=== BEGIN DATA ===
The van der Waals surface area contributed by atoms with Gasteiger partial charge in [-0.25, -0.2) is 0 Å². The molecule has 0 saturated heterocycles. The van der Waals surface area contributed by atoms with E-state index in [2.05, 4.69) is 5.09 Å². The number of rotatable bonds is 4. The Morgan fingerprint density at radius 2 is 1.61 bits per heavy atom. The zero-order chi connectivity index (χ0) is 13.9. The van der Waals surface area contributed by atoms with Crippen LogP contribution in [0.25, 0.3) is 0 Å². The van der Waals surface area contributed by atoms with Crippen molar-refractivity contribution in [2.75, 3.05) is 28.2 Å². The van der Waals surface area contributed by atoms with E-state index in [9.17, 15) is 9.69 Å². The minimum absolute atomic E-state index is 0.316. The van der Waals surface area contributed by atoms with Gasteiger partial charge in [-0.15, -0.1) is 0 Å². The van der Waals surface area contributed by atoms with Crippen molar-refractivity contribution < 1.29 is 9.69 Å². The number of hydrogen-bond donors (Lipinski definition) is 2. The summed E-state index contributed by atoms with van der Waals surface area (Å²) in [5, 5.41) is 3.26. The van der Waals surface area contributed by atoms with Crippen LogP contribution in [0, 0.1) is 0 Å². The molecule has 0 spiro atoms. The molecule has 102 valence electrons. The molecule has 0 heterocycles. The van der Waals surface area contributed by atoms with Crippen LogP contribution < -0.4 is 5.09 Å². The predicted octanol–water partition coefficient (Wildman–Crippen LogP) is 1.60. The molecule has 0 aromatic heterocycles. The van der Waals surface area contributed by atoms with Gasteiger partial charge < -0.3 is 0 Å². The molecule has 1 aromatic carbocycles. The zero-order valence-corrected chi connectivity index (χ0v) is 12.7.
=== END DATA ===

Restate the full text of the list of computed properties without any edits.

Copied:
The van der Waals surface area contributed by atoms with Gasteiger partial charge in [-0.25, -0.2) is 0 Å². The molecule has 0 saturated heterocycles. The van der Waals surface area contributed by atoms with E-state index in [2.05, 4.69) is 5.09 Å². The number of rotatable bonds is 4. The Morgan fingerprint density at radius 2 is 1.61 bits per heavy atom. The zero-order chi connectivity index (χ0) is 13.9. The van der Waals surface area contributed by atoms with Crippen LogP contribution in [0.25, 0.3) is 0 Å². The van der Waals surface area contributed by atoms with Crippen molar-refractivity contribution in [2.75, 3.05) is 28.2 Å². The van der Waals surface area contributed by atoms with E-state index in [9.17, 15) is 9.69 Å². The minimum absolute atomic E-state index is 0.316. The van der Waals surface area contributed by atoms with Gasteiger partial charge in [-0.15, -0.1) is 0 Å². The van der Waals surface area contributed by atoms with Crippen molar-refractivity contribution < 1.29 is 9.69 Å². The number of hydrogen-bond donors (Lipinski definition) is 2. The summed E-state index contributed by atoms with van der Waals surface area (Å²) in [5, 5.41) is 3.26. The van der Waals surface area contributed by atoms with Crippen LogP contribution in [0, 0.1) is 0 Å². The molecule has 0 spiro atoms. The molecule has 102 valence electrons. The molecule has 0 heterocycles. The van der Waals surface area contributed by atoms with Crippen LogP contribution < -0.4 is 5.09 Å². The predicted octanol–water partition coefficient (Wildman–Crippen LogP) is 1.60. The molecule has 0 aromatic heterocycles. The van der Waals surface area contributed by atoms with Gasteiger partial charge < -0.3 is 0 Å². The molecule has 1 aromatic carbocycles. The zero-order valence-corrected chi connectivity index (χ0v) is 12.7.